“I was in a sleeping bag, the kind that shut with a long zipper. There were cows on the floor below us. Their body heat helped keep us warm.

“Late that night, the Germans were shooting V-1s, the buzz bombs, over us. They were trying to knock out our supply depots of ammo and gas in Antwerp and Liege. Each one of these little rockets buzzed over like a drone until the engine shut off. Then it dropped, made no noise for five or ten seconds, and boom, it hit the ground and exploded.

“It was funny to listen. In the middle of the night, you could hear all these guys in the hayloft snoring away. But when a V-1 engine went quiet, they’d all stop snoring. And when the bomb blew up, we’d all start snoring again like nothing happened.”

We laughed at Dad’s story. We tried to imagine a chorus of snores interrupted by a bomb, then the snores coming back.

“After the boom, Dad, you felt safe again because the bomb didn’t hit you,” Mark said. “Is that right?”

“That’s right.”

“Did any of the buzz bombs blow up near you?” Mark asked.

“One came close,” Dad said. “It dropped along the road. The explosion knocked over one of our trucks and a trailer, but nobody got hurt. We were lucky that night.”

Mark studied Dad’s old dollar bill. He found the name, Harze. That was where Dad slept under the buzz bombs.

“You know, Dad, sometimes I hear you snore at night,” Mark said.

“What do you think that means?”

“No bombs exploding?”

Dad smiled.

“Yeah, that might be it.”

“Now get to bed, boys,” Mom said. “It’s almost Christmas. Thank God for silent nights.”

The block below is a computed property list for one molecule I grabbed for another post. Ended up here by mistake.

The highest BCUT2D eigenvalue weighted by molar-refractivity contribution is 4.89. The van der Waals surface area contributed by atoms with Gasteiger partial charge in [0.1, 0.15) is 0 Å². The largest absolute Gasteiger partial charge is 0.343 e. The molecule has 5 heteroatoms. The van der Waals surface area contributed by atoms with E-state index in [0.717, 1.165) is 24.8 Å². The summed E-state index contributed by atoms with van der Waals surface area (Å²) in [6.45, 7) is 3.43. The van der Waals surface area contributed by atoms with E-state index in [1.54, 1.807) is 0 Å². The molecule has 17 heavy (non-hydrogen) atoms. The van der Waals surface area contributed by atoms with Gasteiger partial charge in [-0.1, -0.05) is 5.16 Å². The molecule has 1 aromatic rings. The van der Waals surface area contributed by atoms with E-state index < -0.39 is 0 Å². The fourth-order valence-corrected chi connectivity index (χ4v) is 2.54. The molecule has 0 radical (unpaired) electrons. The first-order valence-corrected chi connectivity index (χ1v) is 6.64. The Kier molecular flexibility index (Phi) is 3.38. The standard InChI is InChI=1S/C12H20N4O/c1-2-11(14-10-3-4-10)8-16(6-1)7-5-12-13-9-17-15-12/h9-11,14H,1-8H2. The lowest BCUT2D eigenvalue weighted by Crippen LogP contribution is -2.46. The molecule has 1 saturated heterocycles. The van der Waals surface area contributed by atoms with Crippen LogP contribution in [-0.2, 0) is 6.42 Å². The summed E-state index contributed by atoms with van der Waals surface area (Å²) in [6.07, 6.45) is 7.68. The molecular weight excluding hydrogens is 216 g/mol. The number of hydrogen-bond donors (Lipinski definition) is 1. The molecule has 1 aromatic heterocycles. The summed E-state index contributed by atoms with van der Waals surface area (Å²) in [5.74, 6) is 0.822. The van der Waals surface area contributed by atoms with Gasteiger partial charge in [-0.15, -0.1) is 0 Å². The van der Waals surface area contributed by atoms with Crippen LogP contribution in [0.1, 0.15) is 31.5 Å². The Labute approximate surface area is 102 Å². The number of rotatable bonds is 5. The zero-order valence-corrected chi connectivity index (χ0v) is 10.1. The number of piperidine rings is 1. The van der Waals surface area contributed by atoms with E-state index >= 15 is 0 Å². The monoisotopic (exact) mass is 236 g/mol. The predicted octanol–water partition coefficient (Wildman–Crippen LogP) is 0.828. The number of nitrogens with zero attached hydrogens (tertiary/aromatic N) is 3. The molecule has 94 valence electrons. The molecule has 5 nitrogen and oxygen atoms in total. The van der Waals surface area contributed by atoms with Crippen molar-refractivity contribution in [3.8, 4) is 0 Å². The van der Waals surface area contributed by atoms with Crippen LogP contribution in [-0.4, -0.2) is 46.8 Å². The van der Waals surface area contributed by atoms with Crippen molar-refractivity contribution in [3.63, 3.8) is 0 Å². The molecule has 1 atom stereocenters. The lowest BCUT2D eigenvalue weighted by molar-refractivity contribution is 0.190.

As we headed to bed, Dad put the dollar bill back in the puzzle box, and he noticed the four big coins were still on the table.

“Frank, how about these silver dollars?” he called to me. “Didn’t you want to see them?”

“I saw them, thanks,” I said. “I’ll take another look some other day. Merry Christmas, Mom! And Merry Christmas, Sergeant Warner!”

In the morning, Dad’s train set looked like a real town, with houses, shops, lights, and people, and even a church with a steeple. Two locomotives, both puffing smoke, pulled coal cars, freight cars, and passenger cars in and out of the little town.

The mountain was complete. Overnight, it grew hundreds of trees and shrubs, and its tunnels now had stone-trimmed portals to make the openings look more like real tunnels. Dad’s annual miracle was done.

I had asked for a small hand-cranked movie projector for Christmas, and I was so happy to get it. Now I could show old eight-millimeter films of Laurel and Hardy, Betty Boop, and Popeye.

Christmas was one of the few times of the year that Dad joined us for church. Instead of helping us get ready, he put on a civilian suit and walked out the door with us.

Inside Post Chapel No. 1, I studied the little Nativity scene as Father Lustig told us about the birth of Jesus. I thought, look at all these grownups so happy a baby was born.

* * *

In the photo, from left: George, Mark, Frank and Carl Warner. Fort Huachuca, Arizona, Christmas 1962.